Eddie’s optimism was not entirely misplaced, as was demonstrated by Matthew’s next story. The owner of the mower, you see, was not exactly in complete command of his vehicle. One day our son was playing in the garden with a group of Pearson cousins. Suddenly panic, and cries of ‘Clear the lawn, everything off the lawn’, set in. Small and medium sized children rushed to and fro, hither and thither, grabbing toys, balls, you name it. ‘And Louisa’, someone yelled, and scooped up the crawling infant. It was then that Matthew saw the mower hove into view. ‘The beach ball’, someone shouted.

Too late. The mower steamed over and flattened the large round beach ball. It is believed that the driver remained unaware of the tragedy.

These, and many other stories were enlivened by various excellent wines chosen by Eddie, the professional. I was particularly taken with the chilled Brouilly.

Piccadilly Circus

The food was superb, My starter was squid, followed by grilled sardines, chips, and salad, some of which Louisa snaffled. I had to desert the party before the cheese and dessert.

I walked back to Piccadilly Circus and took the Bakerloo Line to Waterloo, and thence to New Milton and from there home by a Galleon taxi.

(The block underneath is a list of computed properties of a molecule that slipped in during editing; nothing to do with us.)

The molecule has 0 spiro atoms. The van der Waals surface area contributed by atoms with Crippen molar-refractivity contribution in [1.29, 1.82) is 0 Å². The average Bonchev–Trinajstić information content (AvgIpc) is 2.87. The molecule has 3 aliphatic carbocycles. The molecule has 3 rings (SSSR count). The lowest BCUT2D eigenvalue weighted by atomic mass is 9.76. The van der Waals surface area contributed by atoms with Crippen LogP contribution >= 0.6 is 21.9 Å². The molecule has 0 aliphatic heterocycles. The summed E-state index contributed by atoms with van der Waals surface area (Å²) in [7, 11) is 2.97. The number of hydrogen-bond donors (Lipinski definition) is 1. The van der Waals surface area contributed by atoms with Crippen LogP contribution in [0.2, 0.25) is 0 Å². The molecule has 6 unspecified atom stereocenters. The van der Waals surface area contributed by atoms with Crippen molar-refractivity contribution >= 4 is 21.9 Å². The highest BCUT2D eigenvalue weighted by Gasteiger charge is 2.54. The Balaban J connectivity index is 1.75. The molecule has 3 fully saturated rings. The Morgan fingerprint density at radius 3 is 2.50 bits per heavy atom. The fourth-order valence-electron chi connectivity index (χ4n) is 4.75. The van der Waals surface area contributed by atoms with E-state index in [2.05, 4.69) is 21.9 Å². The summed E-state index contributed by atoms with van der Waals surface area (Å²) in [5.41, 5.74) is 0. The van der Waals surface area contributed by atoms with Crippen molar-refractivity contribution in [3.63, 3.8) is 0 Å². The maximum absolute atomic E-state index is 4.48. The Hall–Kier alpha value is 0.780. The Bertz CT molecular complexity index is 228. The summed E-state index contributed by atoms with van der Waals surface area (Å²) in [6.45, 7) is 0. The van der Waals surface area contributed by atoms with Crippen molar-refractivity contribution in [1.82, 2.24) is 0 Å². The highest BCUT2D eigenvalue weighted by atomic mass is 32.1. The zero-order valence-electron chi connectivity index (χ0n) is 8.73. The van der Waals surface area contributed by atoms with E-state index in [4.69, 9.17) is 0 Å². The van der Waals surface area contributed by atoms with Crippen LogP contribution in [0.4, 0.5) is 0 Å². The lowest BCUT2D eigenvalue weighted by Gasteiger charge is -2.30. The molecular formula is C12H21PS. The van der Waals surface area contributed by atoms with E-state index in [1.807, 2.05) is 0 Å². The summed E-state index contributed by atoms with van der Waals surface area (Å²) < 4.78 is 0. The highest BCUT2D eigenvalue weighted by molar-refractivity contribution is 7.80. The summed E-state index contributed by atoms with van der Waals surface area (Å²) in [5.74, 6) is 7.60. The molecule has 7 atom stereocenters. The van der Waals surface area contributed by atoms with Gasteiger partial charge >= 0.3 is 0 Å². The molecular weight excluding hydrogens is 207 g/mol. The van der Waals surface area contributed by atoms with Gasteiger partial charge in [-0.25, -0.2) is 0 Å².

Sitting opposite me on the train from Waterloo were a young Chinese woman attempting to sleep, and an older Englishwoman attempting to talk. I returned the conversation for a while then indicated my desire to return to my book. Soon peace reigned as my companions slept. They departed at Southampton Central, but very soon afterwards I had to abandon the book, as the train filled up to capacity, and a drunken, acknowledgedly ‘chatty’ young man full of Jameson’s sought to entertain us all. Giving up, I closed ‘December’ by Elizabeth H. Winthrop.

The taxi firm is to be recommended. They operate from a shed outside New Milton station.

John Lawrence

Regent Street lights 12.64Reindeer was the theme of 1964’s Regent Street lights.  I was there that December, never dreaming I would one day send the image around the world as an advent calendar picture.